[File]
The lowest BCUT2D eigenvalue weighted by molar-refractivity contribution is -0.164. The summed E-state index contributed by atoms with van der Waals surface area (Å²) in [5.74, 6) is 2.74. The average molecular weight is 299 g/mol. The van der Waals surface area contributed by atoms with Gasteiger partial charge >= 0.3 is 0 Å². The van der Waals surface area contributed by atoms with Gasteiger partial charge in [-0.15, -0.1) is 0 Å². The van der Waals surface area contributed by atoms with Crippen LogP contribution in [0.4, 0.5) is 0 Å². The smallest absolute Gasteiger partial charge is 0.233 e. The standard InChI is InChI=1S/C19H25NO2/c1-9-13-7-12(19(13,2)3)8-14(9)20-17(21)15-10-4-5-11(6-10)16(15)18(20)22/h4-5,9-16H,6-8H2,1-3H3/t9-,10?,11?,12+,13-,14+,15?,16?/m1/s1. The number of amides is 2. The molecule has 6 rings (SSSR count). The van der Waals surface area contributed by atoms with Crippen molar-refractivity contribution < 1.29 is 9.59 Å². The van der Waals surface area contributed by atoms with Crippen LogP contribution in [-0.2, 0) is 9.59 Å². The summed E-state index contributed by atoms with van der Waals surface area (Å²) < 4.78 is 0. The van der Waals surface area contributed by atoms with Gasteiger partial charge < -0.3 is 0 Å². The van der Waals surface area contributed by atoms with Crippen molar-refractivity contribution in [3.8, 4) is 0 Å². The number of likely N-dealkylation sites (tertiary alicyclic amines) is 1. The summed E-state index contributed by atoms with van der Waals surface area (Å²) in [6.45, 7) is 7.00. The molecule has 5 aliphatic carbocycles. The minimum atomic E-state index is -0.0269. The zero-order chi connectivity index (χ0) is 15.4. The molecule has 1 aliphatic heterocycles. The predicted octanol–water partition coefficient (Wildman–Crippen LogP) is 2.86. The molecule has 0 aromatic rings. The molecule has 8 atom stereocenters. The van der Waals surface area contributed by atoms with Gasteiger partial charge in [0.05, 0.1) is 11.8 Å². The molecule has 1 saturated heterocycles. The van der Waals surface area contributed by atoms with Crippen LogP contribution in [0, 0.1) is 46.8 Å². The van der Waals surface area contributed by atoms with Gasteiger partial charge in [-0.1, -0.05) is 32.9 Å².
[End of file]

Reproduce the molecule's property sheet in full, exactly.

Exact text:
The lowest BCUT2D eigenvalue weighted by molar-refractivity contribution is -0.164. The summed E-state index contributed by atoms with van der Waals surface area (Å²) in [5.74, 6) is 2.74. The average molecular weight is 299 g/mol. The van der Waals surface area contributed by atoms with Gasteiger partial charge >= 0.3 is 0 Å². The van der Waals surface area contributed by atoms with Gasteiger partial charge in [-0.15, -0.1) is 0 Å². The van der Waals surface area contributed by atoms with Crippen LogP contribution in [0.4, 0.5) is 0 Å². The smallest absolute Gasteiger partial charge is 0.233 e. The standard InChI is InChI=1S/C19H25NO2/c1-9-13-7-12(19(13,2)3)8-14(9)20-17(21)15-10-4-5-11(6-10)16(15)18(20)22/h4-5,9-16H,6-8H2,1-3H3/t9-,10?,11?,12+,13-,14+,15?,16?/m1/s1. The number of amides is 2. The molecule has 6 rings (SSSR count). The van der Waals surface area contributed by atoms with Crippen molar-refractivity contribution < 1.29 is 9.59 Å². The van der Waals surface area contributed by atoms with Crippen LogP contribution in [-0.2, 0) is 9.59 Å². The summed E-state index contributed by atoms with van der Waals surface area (Å²) < 4.78 is 0. The van der Waals surface area contributed by atoms with Gasteiger partial charge < -0.3 is 0 Å². The van der Waals surface area contributed by atoms with Crippen molar-refractivity contribution in [3.8, 4) is 0 Å². The number of likely N-dealkylation sites (tertiary alicyclic amines) is 1. The summed E-state index contributed by atoms with van der Waals surface area (Å²) in [6.45, 7) is 7.00. The molecule has 5 aliphatic carbocycles. The minimum atomic E-state index is -0.0269. The zero-order chi connectivity index (χ0) is 15.4. The molecule has 1 aliphatic heterocycles. The predicted octanol–water partition coefficient (Wildman–Crippen LogP) is 2.86. The molecule has 0 aromatic rings. The molecule has 8 atom stereocenters. The van der Waals surface area contributed by atoms with Gasteiger partial charge in [0.05, 0.1) is 11.8 Å². The molecule has 1 saturated heterocycles. The van der Waals surface area contributed by atoms with Crippen LogP contribution in [0, 0.1) is 46.8 Å². The van der Waals surface area contributed by atoms with Gasteiger partial charge in [-0.1, -0.05) is 32.9 Å².